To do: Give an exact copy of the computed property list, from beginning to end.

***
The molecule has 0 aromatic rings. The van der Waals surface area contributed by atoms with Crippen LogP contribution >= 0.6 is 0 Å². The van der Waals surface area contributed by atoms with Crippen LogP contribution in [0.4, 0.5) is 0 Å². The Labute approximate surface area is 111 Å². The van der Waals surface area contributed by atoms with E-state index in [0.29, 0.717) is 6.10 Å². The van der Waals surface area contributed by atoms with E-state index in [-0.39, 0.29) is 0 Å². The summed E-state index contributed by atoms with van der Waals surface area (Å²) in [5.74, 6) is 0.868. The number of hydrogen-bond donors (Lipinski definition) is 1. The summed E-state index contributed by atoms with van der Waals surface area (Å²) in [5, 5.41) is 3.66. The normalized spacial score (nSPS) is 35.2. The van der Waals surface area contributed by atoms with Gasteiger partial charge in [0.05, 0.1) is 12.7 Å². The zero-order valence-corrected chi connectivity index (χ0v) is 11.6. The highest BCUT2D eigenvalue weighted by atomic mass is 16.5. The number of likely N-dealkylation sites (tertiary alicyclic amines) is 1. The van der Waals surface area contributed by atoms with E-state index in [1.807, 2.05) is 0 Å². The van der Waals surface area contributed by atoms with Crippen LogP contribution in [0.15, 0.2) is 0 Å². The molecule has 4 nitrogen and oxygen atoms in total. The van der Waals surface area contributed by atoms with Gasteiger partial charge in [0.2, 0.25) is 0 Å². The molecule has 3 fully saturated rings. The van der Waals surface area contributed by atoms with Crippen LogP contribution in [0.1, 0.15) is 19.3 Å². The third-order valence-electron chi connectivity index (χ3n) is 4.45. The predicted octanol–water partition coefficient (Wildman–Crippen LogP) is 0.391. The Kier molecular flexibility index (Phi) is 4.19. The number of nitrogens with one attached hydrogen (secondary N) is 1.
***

The molecule has 0 aromatic rings. The van der Waals surface area contributed by atoms with Crippen LogP contribution >= 0.6 is 0 Å². The van der Waals surface area contributed by atoms with Crippen LogP contribution in [0.4, 0.5) is 0 Å². The Labute approximate surface area is 111 Å². The van der Waals surface area contributed by atoms with E-state index in [0.29, 0.717) is 6.10 Å². The van der Waals surface area contributed by atoms with E-state index in [-0.39, 0.29) is 0 Å². The summed E-state index contributed by atoms with van der Waals surface area (Å²) in [5.74, 6) is 0.868. The number of hydrogen-bond donors (Lipinski definition) is 1. The summed E-state index contributed by atoms with van der Waals surface area (Å²) in [5, 5.41) is 3.66. The normalized spacial score (nSPS) is 35.2. The van der Waals surface area contributed by atoms with Gasteiger partial charge in [0.05, 0.1) is 12.7 Å². The zero-order valence-corrected chi connectivity index (χ0v) is 11.6. The highest BCUT2D eigenvalue weighted by atomic mass is 16.5. The number of likely N-dealkylation sites (tertiary alicyclic amines) is 1. The van der Waals surface area contributed by atoms with E-state index in [1.807, 2.05) is 0 Å². The van der Waals surface area contributed by atoms with Crippen LogP contribution in [0.15, 0.2) is 0 Å². The molecule has 4 nitrogen and oxygen atoms in total. The van der Waals surface area contributed by atoms with Gasteiger partial charge in [0.2, 0.25) is 0 Å². The molecule has 3 fully saturated rings. The van der Waals surface area contributed by atoms with Crippen LogP contribution in [0.1, 0.15) is 19.3 Å². The third-order valence-electron chi connectivity index (χ3n) is 4.45. The predicted octanol–water partition coefficient (Wildman–Crippen LogP) is 0.391. The Kier molecular flexibility index (Phi) is 4.19. The number of nitrogens with one attached hydrogen (secondary N) is 1.